By the late 1940s, these social hopes for amelioration increasingly moved away from communal projects towards the dream of personal development and self-improvement. Perhaps through evolution or mutation or the cultivation of untapped mental powers, a new type of humanity could emerge to save the world: the superman as messiah. Socially marginal and even alienated, working for tawdry magazines that paid them a penny a word at best, totally despised by the intellectual and cultural elite, SF writers of the 1940s maintained grandiose visions of what they could accomplish through their writings.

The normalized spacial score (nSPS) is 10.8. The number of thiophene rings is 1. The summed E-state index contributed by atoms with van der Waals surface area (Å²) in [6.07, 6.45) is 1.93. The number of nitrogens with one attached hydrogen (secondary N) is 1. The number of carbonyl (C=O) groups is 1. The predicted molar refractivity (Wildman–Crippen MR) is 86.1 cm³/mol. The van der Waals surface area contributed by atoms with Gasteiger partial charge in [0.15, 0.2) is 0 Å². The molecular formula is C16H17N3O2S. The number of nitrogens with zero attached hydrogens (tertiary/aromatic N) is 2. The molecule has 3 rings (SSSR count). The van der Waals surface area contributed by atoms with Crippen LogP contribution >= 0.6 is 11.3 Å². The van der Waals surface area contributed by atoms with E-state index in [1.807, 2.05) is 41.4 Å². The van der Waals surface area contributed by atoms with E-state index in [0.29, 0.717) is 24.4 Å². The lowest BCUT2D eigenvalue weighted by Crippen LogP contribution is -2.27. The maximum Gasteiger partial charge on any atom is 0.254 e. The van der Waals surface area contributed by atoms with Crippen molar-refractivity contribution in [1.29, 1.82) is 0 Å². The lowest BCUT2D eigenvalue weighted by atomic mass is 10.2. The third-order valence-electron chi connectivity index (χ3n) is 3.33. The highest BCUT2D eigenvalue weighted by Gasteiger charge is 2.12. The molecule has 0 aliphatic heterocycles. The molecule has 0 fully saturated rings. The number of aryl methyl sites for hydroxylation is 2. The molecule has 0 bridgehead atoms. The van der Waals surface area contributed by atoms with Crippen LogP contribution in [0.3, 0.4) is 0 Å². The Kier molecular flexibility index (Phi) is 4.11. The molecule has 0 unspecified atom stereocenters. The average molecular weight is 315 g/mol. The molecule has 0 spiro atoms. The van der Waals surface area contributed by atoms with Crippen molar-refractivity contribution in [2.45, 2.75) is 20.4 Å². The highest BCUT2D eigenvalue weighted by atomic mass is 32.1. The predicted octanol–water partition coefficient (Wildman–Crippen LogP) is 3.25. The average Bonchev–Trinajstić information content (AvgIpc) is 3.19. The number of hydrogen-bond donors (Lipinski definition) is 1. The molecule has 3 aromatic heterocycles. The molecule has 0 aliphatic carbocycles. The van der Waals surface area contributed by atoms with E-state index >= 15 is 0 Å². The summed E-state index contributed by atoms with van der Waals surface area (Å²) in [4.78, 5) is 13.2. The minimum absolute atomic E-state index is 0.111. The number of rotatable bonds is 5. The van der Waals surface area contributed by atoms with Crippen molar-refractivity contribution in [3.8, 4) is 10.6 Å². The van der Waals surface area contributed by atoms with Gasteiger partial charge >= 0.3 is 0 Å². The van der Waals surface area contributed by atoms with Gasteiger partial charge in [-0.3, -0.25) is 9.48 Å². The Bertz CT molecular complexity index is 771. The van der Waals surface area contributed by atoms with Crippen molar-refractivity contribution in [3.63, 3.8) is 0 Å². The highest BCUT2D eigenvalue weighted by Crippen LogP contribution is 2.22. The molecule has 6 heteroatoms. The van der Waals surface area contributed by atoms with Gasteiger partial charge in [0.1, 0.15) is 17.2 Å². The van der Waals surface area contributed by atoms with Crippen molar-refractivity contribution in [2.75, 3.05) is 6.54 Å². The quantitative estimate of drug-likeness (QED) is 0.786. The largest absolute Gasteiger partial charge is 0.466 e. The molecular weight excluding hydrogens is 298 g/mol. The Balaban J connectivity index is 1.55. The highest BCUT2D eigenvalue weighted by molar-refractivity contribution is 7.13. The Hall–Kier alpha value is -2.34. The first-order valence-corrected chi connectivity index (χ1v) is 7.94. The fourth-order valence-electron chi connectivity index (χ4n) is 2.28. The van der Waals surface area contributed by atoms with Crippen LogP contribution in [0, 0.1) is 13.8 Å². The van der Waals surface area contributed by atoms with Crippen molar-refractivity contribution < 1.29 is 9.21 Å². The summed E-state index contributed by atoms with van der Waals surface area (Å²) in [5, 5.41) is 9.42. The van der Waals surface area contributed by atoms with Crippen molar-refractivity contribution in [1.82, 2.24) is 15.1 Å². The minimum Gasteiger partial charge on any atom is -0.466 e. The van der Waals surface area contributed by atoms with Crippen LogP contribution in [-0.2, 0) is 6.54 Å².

When L. Ron Hubbard came up with Dianetics, he found a ready and expectant audience in the science fiction world. The first announcement of this new science was in Astounding Science Fiction in 1950, where it appeared as a special “fact” article. Under the stewardship of John W. Campbell, Astounding was the leading magazine of the genre, renowned for publishing Isaac Asimov’s Foundation series and Robert Heinlein “future history” stories. Astounding prided itself on being the home of “hard science fiction”, SF that adhered as closely as possible to the real laws of physics and extrapolated with rigor future developments in technology. Yet for all his pretences of being a hard-headed just-the-facts engineer, Campbell had a mystical streak to him which Hubbard cunningly tapped. For at least a while Campbell became one of Dianetics loudest advocates. Even after he gave up on Dianetics, Campbell became a perpetual sucker for all sorts of pseudo-sciences. His magazine became a haven for those who believed in extra-sensory perception (or psionics) and the Dean Drive (an anti-gravity device that required an unfortunate suspension of Newton’s third law).